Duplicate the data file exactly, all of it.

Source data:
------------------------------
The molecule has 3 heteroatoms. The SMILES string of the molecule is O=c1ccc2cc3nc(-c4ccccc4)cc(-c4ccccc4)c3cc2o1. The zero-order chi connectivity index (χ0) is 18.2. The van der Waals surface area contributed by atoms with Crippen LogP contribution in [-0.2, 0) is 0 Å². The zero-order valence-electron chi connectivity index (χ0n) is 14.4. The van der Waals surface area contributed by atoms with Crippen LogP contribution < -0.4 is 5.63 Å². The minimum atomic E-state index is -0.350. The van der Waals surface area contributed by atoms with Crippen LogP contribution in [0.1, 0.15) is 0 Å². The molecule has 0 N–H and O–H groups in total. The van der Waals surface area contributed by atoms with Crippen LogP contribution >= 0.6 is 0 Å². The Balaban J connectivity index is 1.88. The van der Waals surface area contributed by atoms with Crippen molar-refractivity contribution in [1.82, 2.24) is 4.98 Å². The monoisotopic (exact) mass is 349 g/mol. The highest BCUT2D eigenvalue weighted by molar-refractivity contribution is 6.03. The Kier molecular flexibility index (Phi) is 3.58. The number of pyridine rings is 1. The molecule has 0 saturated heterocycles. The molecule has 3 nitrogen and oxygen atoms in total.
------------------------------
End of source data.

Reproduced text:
The molecule has 3 heteroatoms. The SMILES string of the molecule is O=c1ccc2cc3nc(-c4ccccc4)cc(-c4ccccc4)c3cc2o1. The zero-order chi connectivity index (χ0) is 18.2. The van der Waals surface area contributed by atoms with Crippen LogP contribution in [-0.2, 0) is 0 Å². The zero-order valence-electron chi connectivity index (χ0n) is 14.4. The van der Waals surface area contributed by atoms with Crippen LogP contribution < -0.4 is 5.63 Å². The minimum atomic E-state index is -0.350. The van der Waals surface area contributed by atoms with Crippen LogP contribution in [0.1, 0.15) is 0 Å². The molecule has 0 N–H and O–H groups in total. The van der Waals surface area contributed by atoms with Crippen LogP contribution >= 0.6 is 0 Å². The Balaban J connectivity index is 1.88. The van der Waals surface area contributed by atoms with Crippen molar-refractivity contribution in [1.82, 2.24) is 4.98 Å². The monoisotopic (exact) mass is 349 g/mol. The highest BCUT2D eigenvalue weighted by molar-refractivity contribution is 6.03. The Kier molecular flexibility index (Phi) is 3.58. The number of pyridine rings is 1. The molecule has 0 saturated heterocycles. The molecule has 3 nitrogen and oxygen atoms in total.